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Determinants of Contractile Function in the Intact Heart
Cardiac Output = Stroke Volume x Heart Rate CO = SV x HR
The three major determinants of stroke volume are preload, afterload, and contractility.
Preload: stretch on the myocardial fibers before contraction. In a healthy heart, the higher the preload, the higher the SV.
Afterload: the load or force the ventricle must contract against. For the LV, the afterload is the pressure in the aorta that the ventricle must overcome to open the aortic valve and eject blood. Afterload is independent from preload. The higher the afterload, the lower the SV.
Afterload is also defined as the wall stress that develops during systolic ejection. Represented by the LaPlace relationship: σ= P r/ 2 h (wall tension = LV pressure x LV radius / 2 x LV wall thickness) Increased arterial pressure increases wall tension. Increased wall thickness decreases wall tension.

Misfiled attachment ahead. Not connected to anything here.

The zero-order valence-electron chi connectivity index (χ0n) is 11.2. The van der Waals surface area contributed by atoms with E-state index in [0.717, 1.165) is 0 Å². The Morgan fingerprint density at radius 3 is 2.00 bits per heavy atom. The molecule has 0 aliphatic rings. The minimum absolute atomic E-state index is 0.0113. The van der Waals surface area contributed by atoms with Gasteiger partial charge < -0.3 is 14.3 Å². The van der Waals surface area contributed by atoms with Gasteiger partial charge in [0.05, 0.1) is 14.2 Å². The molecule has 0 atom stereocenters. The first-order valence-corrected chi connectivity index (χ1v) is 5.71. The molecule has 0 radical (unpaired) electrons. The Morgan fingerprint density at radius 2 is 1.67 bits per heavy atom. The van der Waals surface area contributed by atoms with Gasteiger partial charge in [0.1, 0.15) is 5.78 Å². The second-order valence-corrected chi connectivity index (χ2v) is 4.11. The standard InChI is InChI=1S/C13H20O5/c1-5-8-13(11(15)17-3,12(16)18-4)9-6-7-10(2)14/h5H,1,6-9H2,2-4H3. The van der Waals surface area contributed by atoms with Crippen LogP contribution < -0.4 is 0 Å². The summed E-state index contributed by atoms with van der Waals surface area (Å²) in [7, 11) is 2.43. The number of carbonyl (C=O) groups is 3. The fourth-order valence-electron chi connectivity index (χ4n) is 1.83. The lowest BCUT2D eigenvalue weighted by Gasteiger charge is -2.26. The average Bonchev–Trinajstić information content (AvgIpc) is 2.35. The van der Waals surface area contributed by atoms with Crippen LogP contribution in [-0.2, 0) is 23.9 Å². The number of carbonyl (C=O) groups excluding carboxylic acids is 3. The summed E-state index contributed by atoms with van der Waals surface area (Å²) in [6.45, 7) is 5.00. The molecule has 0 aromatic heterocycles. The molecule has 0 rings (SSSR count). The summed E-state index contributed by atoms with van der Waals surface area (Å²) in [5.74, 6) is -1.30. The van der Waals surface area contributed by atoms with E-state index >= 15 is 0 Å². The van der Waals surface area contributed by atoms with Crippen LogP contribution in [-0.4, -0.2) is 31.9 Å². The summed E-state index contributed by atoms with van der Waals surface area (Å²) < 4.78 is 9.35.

Contractility (inotrophy): the contractile force of the ventricles at a given preload and afterload. Can be enhanced physiological or pharmacologically. The higher the CTY, the higher the SV. Increased CTY shifts the Frank-Starling curve upwards, which increases SV for a given preload and afterload. (See second figure above)
A few more terms:
Ejection Fraction: fraction of end-diastolic volume ejected during systole (normal 55-75%)
Compliance: ease or difficulty with which the chamber can be filled. If ventricular compliance is reduced, as in severe LVH, then it accepts less volume from the atria, resulting in lower end-diastolic volume (AKA lower preload) and subsequently, a lower SV.
Three important concepts:
Ventricular SV is a function of preload, afterload, and contractility. SV rises with an increase in preload and contractility and a decrease in afterload.
Ventricular end-diastolic volume is a measure of preload and is influenced by a compliance of the atria and ventricles.
Ventricular end-systolic volume depends on afterload and contractility, but not on preload (because of Frank-Starling relationship.)